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Since taking over the reins as CEO of Deloitte Australia, Cindy Hook has led an organisation which is growing a couple of percentage points ahead of its major rivals which is testament to both strategy and execution.

She believes that there are five keys to achieving and sustaining that sort of momentum that should resonate both for captains of industry, and leaders of the finance function.

Speaking at a recent FEI event in Sydney, Hook said that success demands organisations are purpose led, customer focused, globally minded and develop both a bold strategy and inspiring culture.

 Purpose Led

Organisations need to put purpose beyond profit. Standard & Poor’s 500 companies which are purpose led outperformed rivals ten-fold said Hook. However she stressed that success demanded that every individual in the company understood the enterprise purpose and felt empowered to work towards it.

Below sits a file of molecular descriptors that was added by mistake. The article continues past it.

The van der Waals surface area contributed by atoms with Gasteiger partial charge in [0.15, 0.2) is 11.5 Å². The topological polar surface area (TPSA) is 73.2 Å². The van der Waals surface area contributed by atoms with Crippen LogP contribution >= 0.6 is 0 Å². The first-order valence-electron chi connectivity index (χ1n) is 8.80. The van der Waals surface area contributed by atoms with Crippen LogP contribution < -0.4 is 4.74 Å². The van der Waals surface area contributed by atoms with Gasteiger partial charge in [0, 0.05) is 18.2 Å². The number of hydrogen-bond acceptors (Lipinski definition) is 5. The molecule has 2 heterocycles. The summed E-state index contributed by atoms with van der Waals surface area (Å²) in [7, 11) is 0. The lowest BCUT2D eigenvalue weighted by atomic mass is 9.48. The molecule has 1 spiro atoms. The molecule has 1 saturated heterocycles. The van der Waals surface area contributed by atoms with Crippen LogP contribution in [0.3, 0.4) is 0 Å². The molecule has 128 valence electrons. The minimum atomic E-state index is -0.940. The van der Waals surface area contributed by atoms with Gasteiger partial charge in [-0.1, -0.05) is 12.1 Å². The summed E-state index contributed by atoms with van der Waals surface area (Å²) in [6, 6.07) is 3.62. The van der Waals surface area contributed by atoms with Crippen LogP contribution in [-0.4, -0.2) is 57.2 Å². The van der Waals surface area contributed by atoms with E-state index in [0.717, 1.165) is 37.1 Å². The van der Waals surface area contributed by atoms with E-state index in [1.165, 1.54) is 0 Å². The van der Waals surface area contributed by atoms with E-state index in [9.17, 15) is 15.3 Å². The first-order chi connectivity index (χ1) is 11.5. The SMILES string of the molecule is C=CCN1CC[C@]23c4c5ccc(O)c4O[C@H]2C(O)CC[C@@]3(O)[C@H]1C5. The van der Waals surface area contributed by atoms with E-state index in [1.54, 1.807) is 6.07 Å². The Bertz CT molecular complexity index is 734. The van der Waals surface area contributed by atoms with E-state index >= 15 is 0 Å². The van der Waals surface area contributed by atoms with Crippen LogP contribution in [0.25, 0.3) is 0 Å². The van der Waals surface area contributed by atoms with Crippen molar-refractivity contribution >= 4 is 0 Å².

That she said applied equally to finance teams. "Sometimes finance teams think 'I am back office’ - but this has got to be translated to every person in the organisation," including finance, said Hook.

 Bold Strategy

True leaders need to balance between the need to deliver results today while investing to transform the business to make sure it's future-ready said Hook as "business as usual" strategies are unlikely to succeed long term. At Deloitte this had required the organisation to codify, standardise and automate what it could, and then to create new value streams not tied to existing business operations.

She recommended that chief strategy officers and chief financial officers work more closely together, creating a framework that measured enterprise success in delivering against strategy.

Tell us a little about your career path

After the first few years working as an accountant I made the decision to build a broad commercial and strategic skill set and capability rather than defining what I thought my Sophie Moore Rperfect job or ultimate career goal would be.  I also never set any timeframes but took the opportunity to do many roles (even within the same organisation).